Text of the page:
Album: Occam’s Razor
Two notable forces have collided to provide you with the project, Occam’s Razor. One is noted Chicago lyricist Qwel, and the other is underrated New York based group, Grey Sky Appeal. I have been a fan of both, but Grey Sky Appeal is one of those groups I wish more people knew about. Their skill is unheralded but really merit notoriety as they can spit with the best of them and have a knack for dope production.
It seems that this project started with Qwel rocking over some unfinished beats from GSA’s producer Taj during a tour in New England. Grey Sky Appeal then took to build upon Qwel’s work, add their verses, and finish the production to create Occam’s Razor. It’s not your typical EP. You are really going to have to pay attention to the intricate lyricism or these bars could easily pass you by.
Occam’s Razor, for those of you who want to know, is a philosophical principle based on the premise that the simplest way is always the best way. Now try applying that to every facet of your life!
On the track Brains, it seems that the emcees are equivocating today’s record industry to the zombie apocalypse. Everyone is just looking for the same thing…Brains! It’s like replacing your favorite character from The Walking Dead and replacing him/her with the most cliched rapper of the moment. And believe me, you have an assortment of acts to choose from. The lyrics are crafty, almost too crafty, as it takes me a moment to wrap my head around every nuanced bar. But it’s enjoyable to try and cipher the track’s complexities when everything else seems so mundane by these standards. The production is also enjoyable. The bass line is catchy and the vocal sample gives this sound the necessary edge it needs to compliment the track.
Shark Attack has an appropriate, what I will call, altered beach music. The production has that twangy distorted guitar sample that seemed popular in the 50s and 60s. In between the lines is the desire for the emcees to succeed and instructions on how to handle yourself when dealing with adversity when attempting a career in music. At least that’s how I took it, but perhaps you might have a different take?
Order Up has the emcees playing short order cooks speaking up something delicious for the masses. They are using that good cooking as a metaphor for this good music they have going on here. Comprehend? The production has a lot of complexity with a lot of different sounds going on. But what, in lesser hands could just sound like confusion, Taj turns into a masterpiece. There’s one lyric here in the the third verse that states: “Everybody wanna eat, nobody want to load the dishes.” Such is the music industry! Love it.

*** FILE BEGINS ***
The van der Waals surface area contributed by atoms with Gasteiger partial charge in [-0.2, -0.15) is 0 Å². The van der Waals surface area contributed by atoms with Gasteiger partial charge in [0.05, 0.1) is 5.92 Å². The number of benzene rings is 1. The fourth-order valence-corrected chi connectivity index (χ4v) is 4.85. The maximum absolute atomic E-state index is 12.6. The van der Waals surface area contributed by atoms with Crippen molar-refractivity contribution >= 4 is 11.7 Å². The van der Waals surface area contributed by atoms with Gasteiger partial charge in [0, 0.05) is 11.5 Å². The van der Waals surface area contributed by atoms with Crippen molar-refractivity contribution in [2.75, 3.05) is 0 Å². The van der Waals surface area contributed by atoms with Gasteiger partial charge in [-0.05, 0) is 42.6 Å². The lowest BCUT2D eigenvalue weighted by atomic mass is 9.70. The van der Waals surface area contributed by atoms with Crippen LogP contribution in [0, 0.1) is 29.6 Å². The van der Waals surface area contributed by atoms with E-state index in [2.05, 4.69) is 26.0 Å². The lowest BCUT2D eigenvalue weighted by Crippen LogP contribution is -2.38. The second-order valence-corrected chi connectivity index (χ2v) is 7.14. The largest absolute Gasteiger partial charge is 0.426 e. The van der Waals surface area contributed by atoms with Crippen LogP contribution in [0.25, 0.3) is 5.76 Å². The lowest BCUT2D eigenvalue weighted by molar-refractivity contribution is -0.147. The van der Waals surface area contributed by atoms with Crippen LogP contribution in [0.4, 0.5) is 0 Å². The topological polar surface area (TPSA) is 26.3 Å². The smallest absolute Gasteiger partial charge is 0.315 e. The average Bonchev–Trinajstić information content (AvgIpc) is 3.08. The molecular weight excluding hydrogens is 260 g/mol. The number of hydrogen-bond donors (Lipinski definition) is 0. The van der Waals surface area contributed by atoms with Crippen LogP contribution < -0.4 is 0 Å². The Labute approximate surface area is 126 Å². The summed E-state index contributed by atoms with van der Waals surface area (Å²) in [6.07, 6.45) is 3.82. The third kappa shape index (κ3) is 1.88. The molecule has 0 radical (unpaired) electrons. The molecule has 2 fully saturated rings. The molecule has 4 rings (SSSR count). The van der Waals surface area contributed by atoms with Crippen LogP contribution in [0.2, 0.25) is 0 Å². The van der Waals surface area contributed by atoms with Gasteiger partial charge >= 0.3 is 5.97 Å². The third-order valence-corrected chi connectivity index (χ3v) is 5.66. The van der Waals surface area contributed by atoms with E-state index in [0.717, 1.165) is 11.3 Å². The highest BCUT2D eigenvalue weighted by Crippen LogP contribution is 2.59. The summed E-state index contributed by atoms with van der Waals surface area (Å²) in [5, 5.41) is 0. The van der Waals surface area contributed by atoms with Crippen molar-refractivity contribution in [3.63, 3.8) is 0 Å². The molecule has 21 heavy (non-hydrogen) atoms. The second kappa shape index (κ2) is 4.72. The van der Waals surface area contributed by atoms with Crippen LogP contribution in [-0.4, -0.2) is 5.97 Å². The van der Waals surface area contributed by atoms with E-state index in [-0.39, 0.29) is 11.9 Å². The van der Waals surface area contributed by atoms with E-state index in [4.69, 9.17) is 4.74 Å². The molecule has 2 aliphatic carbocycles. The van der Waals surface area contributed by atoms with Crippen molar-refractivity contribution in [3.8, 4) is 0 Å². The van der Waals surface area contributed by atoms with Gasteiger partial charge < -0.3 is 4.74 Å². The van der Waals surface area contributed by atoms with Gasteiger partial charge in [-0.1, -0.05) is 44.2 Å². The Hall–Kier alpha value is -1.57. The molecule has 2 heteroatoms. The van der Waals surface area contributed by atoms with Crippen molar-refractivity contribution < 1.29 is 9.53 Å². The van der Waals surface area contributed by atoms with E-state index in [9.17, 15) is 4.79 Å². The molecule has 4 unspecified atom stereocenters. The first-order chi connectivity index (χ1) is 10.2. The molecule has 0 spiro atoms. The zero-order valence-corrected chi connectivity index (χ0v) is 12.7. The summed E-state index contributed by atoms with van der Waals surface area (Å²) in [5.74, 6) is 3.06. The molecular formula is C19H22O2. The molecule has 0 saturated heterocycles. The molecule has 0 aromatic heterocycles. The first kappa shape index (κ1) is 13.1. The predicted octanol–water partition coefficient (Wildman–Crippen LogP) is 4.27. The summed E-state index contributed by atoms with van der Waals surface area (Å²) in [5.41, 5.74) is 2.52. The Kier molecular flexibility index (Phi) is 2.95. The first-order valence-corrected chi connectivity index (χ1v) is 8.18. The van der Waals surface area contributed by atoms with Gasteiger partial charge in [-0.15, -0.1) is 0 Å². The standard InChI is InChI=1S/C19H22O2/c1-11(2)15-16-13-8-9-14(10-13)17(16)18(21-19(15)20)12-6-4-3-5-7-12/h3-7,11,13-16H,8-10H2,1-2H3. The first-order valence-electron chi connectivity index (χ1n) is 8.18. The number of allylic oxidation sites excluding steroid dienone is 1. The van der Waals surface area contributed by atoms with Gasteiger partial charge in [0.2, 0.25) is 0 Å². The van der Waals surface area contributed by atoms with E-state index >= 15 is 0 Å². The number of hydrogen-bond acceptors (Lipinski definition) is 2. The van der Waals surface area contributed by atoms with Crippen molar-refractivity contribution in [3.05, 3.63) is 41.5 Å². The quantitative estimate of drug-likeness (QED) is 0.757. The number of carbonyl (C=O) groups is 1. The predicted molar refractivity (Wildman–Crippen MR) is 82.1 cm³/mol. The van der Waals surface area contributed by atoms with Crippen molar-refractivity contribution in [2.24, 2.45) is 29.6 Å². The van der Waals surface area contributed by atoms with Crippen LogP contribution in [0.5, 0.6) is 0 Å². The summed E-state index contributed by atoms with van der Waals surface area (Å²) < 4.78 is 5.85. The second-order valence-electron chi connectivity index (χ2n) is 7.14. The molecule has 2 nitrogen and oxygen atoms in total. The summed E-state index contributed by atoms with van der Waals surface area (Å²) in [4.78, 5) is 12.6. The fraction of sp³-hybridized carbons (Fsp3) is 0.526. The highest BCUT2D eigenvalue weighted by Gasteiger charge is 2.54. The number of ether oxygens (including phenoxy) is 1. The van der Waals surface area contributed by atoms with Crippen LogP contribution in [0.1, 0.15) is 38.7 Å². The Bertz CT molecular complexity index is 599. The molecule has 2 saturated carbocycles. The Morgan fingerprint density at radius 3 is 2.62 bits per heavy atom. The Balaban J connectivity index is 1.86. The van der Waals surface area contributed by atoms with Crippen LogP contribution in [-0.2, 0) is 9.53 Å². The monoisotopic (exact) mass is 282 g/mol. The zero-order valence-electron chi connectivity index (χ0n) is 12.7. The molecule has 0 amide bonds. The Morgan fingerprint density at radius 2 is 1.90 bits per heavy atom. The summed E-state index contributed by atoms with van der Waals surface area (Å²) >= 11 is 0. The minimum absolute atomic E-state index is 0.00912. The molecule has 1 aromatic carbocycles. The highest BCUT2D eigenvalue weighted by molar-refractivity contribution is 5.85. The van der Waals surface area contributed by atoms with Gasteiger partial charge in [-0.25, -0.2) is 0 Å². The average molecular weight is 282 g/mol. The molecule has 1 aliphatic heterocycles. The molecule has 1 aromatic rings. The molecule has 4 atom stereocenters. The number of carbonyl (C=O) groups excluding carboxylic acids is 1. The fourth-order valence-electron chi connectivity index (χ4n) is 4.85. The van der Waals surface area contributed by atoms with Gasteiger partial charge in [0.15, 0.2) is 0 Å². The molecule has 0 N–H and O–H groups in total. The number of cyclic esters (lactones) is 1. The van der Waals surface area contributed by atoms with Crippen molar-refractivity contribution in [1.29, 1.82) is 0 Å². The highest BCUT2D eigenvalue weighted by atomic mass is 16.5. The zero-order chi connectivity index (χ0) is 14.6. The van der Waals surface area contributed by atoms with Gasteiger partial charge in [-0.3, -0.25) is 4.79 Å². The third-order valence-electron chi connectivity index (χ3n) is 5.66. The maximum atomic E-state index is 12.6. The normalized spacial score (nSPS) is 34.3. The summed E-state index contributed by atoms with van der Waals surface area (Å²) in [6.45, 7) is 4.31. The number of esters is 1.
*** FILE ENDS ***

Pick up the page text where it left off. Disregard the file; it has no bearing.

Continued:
If I could use one words to describe this release it would be, dynamic. I never got comfortable throughout the project. I mean that as a great compliment. I get so tired of hearing the same old hum drum. Everyone is duplicating the next man. Grey Sky Appeal and Qwel have a different offering. Those of you who follow my reviews know that I like to quote the artist’s verses. I simply couldn’t do it here. Every once in a while you get a release where the rhyme schemes are nearly impossible to hone in on or the complexity of thought is too much to try and put it into text. It just wouldn’t translate well to paper (or web page). The production is without flaw. Taj keeps moving the listener around. In one track he takes you to the beach (Shark Attack) and the next you wind up in old Europe listening to an accordion sample (Coffee and Smoke Remix). He also throws in a jaunt to the orient on Sugar Cubes. I don’t know how a project could be made any more entertaining in a seven track set. Check out Occam’s Razor and encourage your friends to listen to music that’s not dumbed down!